Morris, J. (2015). Notes on the “Worthless Dowry” of Soviet Industrial Modernity: Making Working-Class Russia Habitable. Laboratorium: Russian Review Of Social Research, 7(3), 25–48. Retrieved from http://www.soclabo.org/index.php/laboratorium/article/view/486
The Warm Home of Cacti and Other Soviet Memories: Russian Workers Reflect on the Socialist Period
Jeremy Morris . “The Warm Home of Cacti and Other Soviet Memories: Russian Workers Reflect on the Socialist Period.” Central Europe 2014; 12(1), 16-31. DOI: 10.1179/1479096314Z.00000000020
This article examines ‘lay’ memory and understandings of the Soviet Union within a working-class community in regional Russia. Based on ethnographic fieldwork and materials, it presents informants’ narratives on the past as seen through the division of lived experience into the present and the ‘time before’ 1991. Positive associations of the past refer to the benefits of the social wage under socialism, the loss of which is keenly felt even while paternalistic relations continue to be expected by workers from enterprises. Shared class-based memory is a resource articulating a ‘lay’ reasoning on the supposed superiority of the socialist social contract, rather than any articulation of political support for the Soviet system. What endures is a clearly articulated, morally normative understanding of social justice, mythical in the past and absent in the present.
Beyond coping? Alternatives to consumption within a social network of Russian workers
J Morris 2012 ‘Beyond Coping? Alternatives to Consumption within Russian Worker Networks’, Ethnography, (14)1, 85-103. DOI: 10.1177/1466138112448021.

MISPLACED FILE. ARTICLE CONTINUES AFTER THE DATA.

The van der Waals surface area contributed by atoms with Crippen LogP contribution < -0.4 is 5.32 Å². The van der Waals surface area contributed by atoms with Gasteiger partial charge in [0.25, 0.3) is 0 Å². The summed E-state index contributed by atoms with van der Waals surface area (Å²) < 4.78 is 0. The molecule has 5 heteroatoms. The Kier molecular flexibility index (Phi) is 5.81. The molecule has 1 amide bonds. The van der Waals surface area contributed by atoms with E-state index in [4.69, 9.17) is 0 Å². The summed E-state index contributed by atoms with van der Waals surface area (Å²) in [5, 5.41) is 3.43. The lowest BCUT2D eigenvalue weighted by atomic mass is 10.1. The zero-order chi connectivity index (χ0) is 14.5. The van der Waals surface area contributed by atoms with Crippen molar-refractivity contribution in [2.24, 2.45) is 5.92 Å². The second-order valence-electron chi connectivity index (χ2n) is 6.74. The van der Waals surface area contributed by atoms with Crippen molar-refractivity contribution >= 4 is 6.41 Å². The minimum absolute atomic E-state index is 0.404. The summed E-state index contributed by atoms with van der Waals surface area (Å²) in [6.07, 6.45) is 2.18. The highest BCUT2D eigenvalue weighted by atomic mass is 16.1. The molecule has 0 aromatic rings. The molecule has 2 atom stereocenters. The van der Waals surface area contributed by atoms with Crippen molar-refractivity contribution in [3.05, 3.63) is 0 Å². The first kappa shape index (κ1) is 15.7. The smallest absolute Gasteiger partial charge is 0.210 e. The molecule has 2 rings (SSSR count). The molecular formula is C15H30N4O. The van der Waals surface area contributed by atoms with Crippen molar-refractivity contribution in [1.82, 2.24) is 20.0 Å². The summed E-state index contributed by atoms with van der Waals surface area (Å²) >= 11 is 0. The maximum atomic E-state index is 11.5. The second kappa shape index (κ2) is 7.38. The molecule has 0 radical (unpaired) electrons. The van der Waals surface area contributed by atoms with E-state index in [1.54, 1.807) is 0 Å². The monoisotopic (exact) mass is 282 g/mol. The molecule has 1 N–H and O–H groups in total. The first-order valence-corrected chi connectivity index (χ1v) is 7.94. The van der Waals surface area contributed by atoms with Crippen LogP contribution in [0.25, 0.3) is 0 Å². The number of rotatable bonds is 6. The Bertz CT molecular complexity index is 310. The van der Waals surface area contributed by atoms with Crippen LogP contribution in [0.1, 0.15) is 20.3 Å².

Keywords: Russia, (post-)socialism, precarious workers, working-class communities, consumption
Research on the post-socialist lived experience of the working poor often focuses on reciprocity and economic survival. It is equally important to examine how social networks facilitate self-provisioning and mutual-aid practices for non-subsistence consumption (decorative, non-utility items) in the face of material want. The ethnography presented here of manufacturing workers in a Russian province shows how self-resourced homemaking and decorative practices, after MacIntyre (1981), constitute an ‘internal good’ – a social activity valued for itself as much as the domestic production it results in. This good is important for workers’ mutual recognition as providers and their status as sufficiently resourceful subjects suitable for inclusion within a social network – itself an important resource for the working poor. The network provides opportunities for alternatives to consumption outside the market economy. Worker identities at work cannot be detached from those at leisure and at home, and even the meaning of the workplace is problematized by its special place within the network.
Actually Existing Internet Use in the Russian Margins: Net Utopianism in the Shadow of the “Silent Majorities”
Morris, J. (2013). Actually Existing Internet Use in the Russian Margins: Net Utopianism in the Shadow of the “Silent Majorities”. Region, 2(2), 181-200. Retrieved from http://www.jstor.org/stable/43737622